E-Commerce in a post-COVID world

The entire COVID-19 pandemic has become a case study of the chain effect of social change. What was almost unimaginable more than a year ago has now become part of everyday life. In the business environment, these changes are manifested not only as changes in consumer behavior, but also as new challenges that companies face; none of them have been affected.

In this context, the role of electronic commerce has developed enormously. No longer just order niche products online; By 2020, more than 50% of consumers will use direct sales channels to buy basic necessities, such as groceries, cleaning products and other consumer goods. In fact, online grocery sales have more than doubled and increased 54% last year, approaching the $ 100 million mark.

Brick and mortar suffered even before the pandemic, but now it appears to be declining, with fewer new stores opening in 2020 than in any of the previous three years. Even more surprising is that 60% of consumer-business interactions now take place online.

For some online marketers, these numbers add up to a windfall gain. Others have to reassess their business and face the new reality of consumer values ​​and behavior. Regardless of whether a particular seller’s source of income deepens or depletes, e-commerce entrepreneurs are forced to change their mindset.

The ever-changing supply line

Stay-at-home ordering, and non-essential business closings directly affected a large number of companies. However, a bigger problem caused by the spread of Covid19 is a major supply chain disruption. Whether due to government intervention, employee illness, or operational changes (such as social distancing or staggered shifts to ensure employee safety), thousands of suppliers around the world have suddenly reduced production or closed entirely.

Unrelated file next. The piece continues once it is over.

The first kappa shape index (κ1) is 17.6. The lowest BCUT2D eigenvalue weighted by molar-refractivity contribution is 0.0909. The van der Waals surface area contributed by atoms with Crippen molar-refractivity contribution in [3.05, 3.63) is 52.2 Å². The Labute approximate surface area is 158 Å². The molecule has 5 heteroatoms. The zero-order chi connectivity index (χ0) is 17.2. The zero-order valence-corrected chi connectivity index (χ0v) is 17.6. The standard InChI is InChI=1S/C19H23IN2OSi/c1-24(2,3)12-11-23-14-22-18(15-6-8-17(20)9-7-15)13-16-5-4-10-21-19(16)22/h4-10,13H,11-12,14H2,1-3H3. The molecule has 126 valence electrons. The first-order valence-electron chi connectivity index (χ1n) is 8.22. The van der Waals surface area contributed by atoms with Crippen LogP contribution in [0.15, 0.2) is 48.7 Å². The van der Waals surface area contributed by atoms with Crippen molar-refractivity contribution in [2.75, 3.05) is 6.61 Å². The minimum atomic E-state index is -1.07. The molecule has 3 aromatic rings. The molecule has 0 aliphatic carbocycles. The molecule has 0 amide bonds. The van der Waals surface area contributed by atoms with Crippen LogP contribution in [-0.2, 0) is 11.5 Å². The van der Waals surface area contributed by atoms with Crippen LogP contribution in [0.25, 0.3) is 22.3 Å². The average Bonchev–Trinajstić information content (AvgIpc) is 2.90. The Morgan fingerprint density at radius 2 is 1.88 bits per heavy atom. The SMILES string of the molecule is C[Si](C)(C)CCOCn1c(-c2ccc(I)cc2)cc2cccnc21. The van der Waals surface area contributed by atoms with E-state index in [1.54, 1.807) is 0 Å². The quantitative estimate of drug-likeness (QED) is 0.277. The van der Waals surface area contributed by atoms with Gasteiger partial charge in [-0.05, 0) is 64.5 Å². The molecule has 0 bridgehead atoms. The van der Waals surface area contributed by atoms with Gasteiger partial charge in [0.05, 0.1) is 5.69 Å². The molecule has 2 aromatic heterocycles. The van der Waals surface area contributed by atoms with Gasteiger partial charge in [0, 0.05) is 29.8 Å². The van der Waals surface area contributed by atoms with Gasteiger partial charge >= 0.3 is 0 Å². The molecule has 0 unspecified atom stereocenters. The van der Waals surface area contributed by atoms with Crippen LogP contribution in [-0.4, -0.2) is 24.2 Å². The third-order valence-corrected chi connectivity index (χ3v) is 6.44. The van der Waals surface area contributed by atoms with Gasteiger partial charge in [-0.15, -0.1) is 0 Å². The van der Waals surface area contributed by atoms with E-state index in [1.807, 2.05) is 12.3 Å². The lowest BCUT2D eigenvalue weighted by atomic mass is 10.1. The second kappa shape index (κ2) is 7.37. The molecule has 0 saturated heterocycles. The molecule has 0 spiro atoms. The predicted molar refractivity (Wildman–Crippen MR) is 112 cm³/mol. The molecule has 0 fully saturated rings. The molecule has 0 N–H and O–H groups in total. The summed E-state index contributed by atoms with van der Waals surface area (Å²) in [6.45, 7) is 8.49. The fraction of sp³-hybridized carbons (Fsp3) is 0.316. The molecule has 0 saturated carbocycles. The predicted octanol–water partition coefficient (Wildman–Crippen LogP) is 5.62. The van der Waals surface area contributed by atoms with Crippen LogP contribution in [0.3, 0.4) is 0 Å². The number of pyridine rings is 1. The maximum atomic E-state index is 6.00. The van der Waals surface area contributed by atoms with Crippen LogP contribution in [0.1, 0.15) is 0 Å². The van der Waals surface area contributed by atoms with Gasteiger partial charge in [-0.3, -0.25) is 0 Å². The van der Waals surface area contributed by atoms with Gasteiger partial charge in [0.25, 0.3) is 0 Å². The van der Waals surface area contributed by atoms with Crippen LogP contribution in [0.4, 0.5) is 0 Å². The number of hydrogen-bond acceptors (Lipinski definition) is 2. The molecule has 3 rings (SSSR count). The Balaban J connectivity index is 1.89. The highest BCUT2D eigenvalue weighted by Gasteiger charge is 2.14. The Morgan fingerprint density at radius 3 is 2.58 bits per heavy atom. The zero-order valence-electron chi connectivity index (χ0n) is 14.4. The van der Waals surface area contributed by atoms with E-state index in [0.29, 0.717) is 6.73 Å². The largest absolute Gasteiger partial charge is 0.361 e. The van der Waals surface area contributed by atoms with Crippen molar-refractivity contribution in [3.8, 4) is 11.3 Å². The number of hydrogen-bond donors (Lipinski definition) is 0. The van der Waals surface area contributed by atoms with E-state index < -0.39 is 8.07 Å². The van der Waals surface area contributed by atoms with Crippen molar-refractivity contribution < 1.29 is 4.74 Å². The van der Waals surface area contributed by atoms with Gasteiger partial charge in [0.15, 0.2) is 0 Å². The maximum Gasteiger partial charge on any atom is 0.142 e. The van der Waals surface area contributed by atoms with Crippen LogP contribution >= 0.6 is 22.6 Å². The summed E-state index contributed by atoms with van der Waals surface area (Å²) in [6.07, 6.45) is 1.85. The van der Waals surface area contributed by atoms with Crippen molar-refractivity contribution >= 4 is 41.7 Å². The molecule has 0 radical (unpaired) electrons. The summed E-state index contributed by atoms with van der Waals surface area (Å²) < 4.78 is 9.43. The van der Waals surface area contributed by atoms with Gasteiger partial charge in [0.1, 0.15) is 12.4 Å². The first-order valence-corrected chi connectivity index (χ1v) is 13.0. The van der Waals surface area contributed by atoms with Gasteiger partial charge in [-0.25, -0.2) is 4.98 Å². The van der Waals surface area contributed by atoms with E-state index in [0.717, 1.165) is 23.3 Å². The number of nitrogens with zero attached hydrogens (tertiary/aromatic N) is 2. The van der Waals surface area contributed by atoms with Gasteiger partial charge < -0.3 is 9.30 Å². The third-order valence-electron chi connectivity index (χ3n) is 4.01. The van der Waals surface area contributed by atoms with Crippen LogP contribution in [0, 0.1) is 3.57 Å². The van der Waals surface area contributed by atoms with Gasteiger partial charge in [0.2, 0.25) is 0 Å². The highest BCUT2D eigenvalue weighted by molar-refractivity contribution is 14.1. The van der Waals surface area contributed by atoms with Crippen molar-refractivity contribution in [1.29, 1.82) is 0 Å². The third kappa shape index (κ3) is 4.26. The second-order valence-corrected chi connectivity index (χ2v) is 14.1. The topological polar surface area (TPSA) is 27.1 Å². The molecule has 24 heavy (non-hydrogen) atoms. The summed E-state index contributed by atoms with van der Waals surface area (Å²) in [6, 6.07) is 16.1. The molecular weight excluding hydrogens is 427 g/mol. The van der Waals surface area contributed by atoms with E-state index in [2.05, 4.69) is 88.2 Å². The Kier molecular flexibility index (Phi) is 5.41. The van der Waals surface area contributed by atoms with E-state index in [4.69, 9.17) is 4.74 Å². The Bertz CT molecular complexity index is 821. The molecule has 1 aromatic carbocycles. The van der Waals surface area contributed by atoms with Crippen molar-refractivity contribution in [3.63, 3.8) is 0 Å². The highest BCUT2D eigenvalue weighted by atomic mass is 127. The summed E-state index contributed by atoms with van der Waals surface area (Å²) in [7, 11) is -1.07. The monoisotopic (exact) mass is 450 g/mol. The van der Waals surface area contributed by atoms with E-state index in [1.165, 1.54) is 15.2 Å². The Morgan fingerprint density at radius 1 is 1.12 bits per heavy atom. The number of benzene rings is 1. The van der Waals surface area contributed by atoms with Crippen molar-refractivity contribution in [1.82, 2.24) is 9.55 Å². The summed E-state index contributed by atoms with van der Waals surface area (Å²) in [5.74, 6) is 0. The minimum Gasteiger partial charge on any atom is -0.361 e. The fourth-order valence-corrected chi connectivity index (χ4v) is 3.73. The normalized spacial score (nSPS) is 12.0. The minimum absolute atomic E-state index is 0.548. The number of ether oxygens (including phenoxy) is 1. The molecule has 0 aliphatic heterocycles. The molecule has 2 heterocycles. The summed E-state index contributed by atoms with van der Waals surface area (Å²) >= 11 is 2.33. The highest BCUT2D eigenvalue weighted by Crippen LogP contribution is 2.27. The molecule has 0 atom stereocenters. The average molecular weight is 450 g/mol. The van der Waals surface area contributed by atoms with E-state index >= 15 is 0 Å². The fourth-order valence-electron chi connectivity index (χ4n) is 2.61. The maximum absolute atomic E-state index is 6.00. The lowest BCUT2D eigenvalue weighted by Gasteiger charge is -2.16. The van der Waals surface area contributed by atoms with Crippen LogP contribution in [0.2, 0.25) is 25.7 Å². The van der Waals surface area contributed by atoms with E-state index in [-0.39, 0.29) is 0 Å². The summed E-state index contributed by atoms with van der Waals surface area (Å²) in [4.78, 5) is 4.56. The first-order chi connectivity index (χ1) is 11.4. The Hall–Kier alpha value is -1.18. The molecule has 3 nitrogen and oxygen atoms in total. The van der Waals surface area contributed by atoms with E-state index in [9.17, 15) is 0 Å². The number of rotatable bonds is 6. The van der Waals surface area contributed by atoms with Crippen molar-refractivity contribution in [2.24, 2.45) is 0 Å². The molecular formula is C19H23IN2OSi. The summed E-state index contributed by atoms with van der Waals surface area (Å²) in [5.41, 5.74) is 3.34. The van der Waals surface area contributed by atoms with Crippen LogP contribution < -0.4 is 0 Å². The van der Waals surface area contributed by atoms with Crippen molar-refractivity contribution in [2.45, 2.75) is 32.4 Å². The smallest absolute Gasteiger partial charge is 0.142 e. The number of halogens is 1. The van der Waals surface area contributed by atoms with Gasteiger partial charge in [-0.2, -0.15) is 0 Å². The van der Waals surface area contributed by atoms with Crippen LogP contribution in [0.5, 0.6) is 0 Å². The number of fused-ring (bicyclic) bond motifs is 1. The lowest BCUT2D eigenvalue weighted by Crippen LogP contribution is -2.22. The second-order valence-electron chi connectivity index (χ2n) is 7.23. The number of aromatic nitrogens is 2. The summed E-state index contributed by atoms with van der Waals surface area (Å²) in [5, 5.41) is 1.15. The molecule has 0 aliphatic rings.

Any business owner who did not have a contingency plan involving multiple or alternate suppliers was completely exposed, and many people paid the price in the form of unavailable products. Regardless of whether the supplier has experienced revenue losses, it is now clear that supply chain optimization must become a priority. This means understanding the many risks that exist in and around the company’s supply base. In addition, it is essential to work with companies that use proven online business models. Instead of spending time and money on any new or gorgeous platform, look for platforms that have been successful over the years. Reduce your risk by carefully choosing your platform, while keeping its proven advantages in mind.

The pandemic economy made e-commerce more indispensable than ever Important. This paradigm has also changed, and companies are forced to innovate or adopt dynamic solutions to solve problems, such as bringing items to customers who are not authorized (or unwilling) to interact closely with other members of the public.

To a large extent, e-commerce has been at the forefront in this regard, but it still faces many challenges. Where are the products stored, who will dispose of the items after delivery, and how to dispose of these products-all these questions need to be raised again based on health and safety issues. In addition, many entrepreneurs have to keep track of whether their technical infrastructure and expertise are capable of managing the massive increase in online shopping.

Necessity, the mother of all inventions

The 2020 vocabulary chosen by people is “unprecedented”. Happily, this year is now in the rearview mirror, but the future era of e-commerce will undoubtedly contain more milestones and unprecedented achievements. Three-quarters of consumers and marketers report that they prefer digital options, and it seems that this epidemic has inspired the era of online business.

Change can be challenging and uncomfortable, but in a business environment, it is often synonymous with opportunity. With the right product and the right mentality, now is the best time to become or become a digital entrepreneur.